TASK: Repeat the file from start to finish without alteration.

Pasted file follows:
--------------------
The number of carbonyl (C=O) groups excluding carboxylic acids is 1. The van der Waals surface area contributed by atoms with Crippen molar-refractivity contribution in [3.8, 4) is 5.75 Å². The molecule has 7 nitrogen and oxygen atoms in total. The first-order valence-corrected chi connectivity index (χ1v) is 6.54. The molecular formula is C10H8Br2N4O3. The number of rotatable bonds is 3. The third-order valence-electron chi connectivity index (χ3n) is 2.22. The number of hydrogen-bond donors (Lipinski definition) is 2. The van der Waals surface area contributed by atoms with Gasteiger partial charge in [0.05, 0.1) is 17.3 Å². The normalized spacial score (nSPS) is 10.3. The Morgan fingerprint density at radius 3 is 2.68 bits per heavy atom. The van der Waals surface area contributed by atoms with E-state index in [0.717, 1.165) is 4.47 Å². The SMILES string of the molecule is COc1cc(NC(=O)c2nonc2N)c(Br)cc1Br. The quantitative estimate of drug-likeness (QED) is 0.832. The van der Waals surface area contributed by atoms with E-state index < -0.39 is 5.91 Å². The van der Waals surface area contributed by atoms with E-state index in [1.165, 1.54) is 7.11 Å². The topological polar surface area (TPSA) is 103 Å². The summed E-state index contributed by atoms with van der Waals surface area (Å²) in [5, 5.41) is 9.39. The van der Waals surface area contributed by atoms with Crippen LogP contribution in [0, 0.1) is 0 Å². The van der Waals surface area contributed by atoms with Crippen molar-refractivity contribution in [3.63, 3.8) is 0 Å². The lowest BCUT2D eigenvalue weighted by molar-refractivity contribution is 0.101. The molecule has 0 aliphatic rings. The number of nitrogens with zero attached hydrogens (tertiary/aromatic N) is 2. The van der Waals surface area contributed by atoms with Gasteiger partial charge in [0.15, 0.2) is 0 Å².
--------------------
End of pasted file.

The number of carbonyl (C=O) groups excluding carboxylic acids is 1. The van der Waals surface area contributed by atoms with Crippen molar-refractivity contribution in [3.8, 4) is 5.75 Å². The molecule has 7 nitrogen and oxygen atoms in total. The first-order valence-corrected chi connectivity index (χ1v) is 6.54. The molecular formula is C10H8Br2N4O3. The number of rotatable bonds is 3. The third-order valence-electron chi connectivity index (χ3n) is 2.22. The number of hydrogen-bond donors (Lipinski definition) is 2. The van der Waals surface area contributed by atoms with Gasteiger partial charge in [0.05, 0.1) is 17.3 Å². The normalized spacial score (nSPS) is 10.3. The Morgan fingerprint density at radius 3 is 2.68 bits per heavy atom. The van der Waals surface area contributed by atoms with E-state index in [0.717, 1.165) is 4.47 Å². The SMILES string of the molecule is COc1cc(NC(=O)c2nonc2N)c(Br)cc1Br. The quantitative estimate of drug-likeness (QED) is 0.832. The van der Waals surface area contributed by atoms with E-state index < -0.39 is 5.91 Å². The van der Waals surface area contributed by atoms with E-state index in [1.165, 1.54) is 7.11 Å². The topological polar surface area (TPSA) is 103 Å². The summed E-state index contributed by atoms with van der Waals surface area (Å²) in [5, 5.41) is 9.39. The van der Waals surface area contributed by atoms with Crippen LogP contribution in [0, 0.1) is 0 Å². The van der Waals surface area contributed by atoms with Crippen molar-refractivity contribution in [3.63, 3.8) is 0 Å². The lowest BCUT2D eigenvalue weighted by molar-refractivity contribution is 0.101. The molecule has 0 aliphatic rings. The number of nitrogens with zero attached hydrogens (tertiary/aromatic N) is 2. The van der Waals surface area contributed by atoms with Gasteiger partial charge in [0.15, 0.2) is 0 Å².